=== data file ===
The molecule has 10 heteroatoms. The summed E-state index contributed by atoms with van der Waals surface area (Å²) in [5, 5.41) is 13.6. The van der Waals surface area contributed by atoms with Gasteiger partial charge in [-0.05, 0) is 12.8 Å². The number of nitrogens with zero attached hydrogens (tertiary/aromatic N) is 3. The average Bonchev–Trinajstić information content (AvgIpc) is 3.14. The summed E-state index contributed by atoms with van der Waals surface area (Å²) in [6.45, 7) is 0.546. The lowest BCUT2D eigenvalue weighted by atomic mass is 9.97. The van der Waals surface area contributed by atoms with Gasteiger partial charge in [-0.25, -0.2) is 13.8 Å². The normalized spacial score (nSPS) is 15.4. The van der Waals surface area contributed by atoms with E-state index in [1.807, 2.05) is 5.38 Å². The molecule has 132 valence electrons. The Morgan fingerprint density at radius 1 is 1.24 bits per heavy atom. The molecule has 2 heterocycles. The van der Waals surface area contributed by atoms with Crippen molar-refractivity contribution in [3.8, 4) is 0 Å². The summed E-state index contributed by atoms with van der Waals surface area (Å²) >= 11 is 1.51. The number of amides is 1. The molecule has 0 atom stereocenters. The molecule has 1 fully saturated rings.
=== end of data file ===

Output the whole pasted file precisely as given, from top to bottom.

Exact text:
The molecule has 10 heteroatoms. The summed E-state index contributed by atoms with van der Waals surface area (Å²) in [5, 5.41) is 13.6. The van der Waals surface area contributed by atoms with Gasteiger partial charge in [-0.05, 0) is 12.8 Å². The number of nitrogens with zero attached hydrogens (tertiary/aromatic N) is 3. The average Bonchev–Trinajstić information content (AvgIpc) is 3.14. The summed E-state index contributed by atoms with van der Waals surface area (Å²) in [6.45, 7) is 0.546. The lowest BCUT2D eigenvalue weighted by atomic mass is 9.97. The van der Waals surface area contributed by atoms with Gasteiger partial charge in [-0.25, -0.2) is 13.8 Å². The normalized spacial score (nSPS) is 15.4. The van der Waals surface area contributed by atoms with E-state index in [1.807, 2.05) is 5.38 Å². The molecule has 132 valence electrons. The Morgan fingerprint density at radius 1 is 1.24 bits per heavy atom. The molecule has 2 heterocycles. The van der Waals surface area contributed by atoms with Crippen molar-refractivity contribution in [3.8, 4) is 0 Å². The summed E-state index contributed by atoms with van der Waals surface area (Å²) >= 11 is 1.51. The number of amides is 1. The molecule has 0 atom stereocenters. The molecule has 1 fully saturated rings.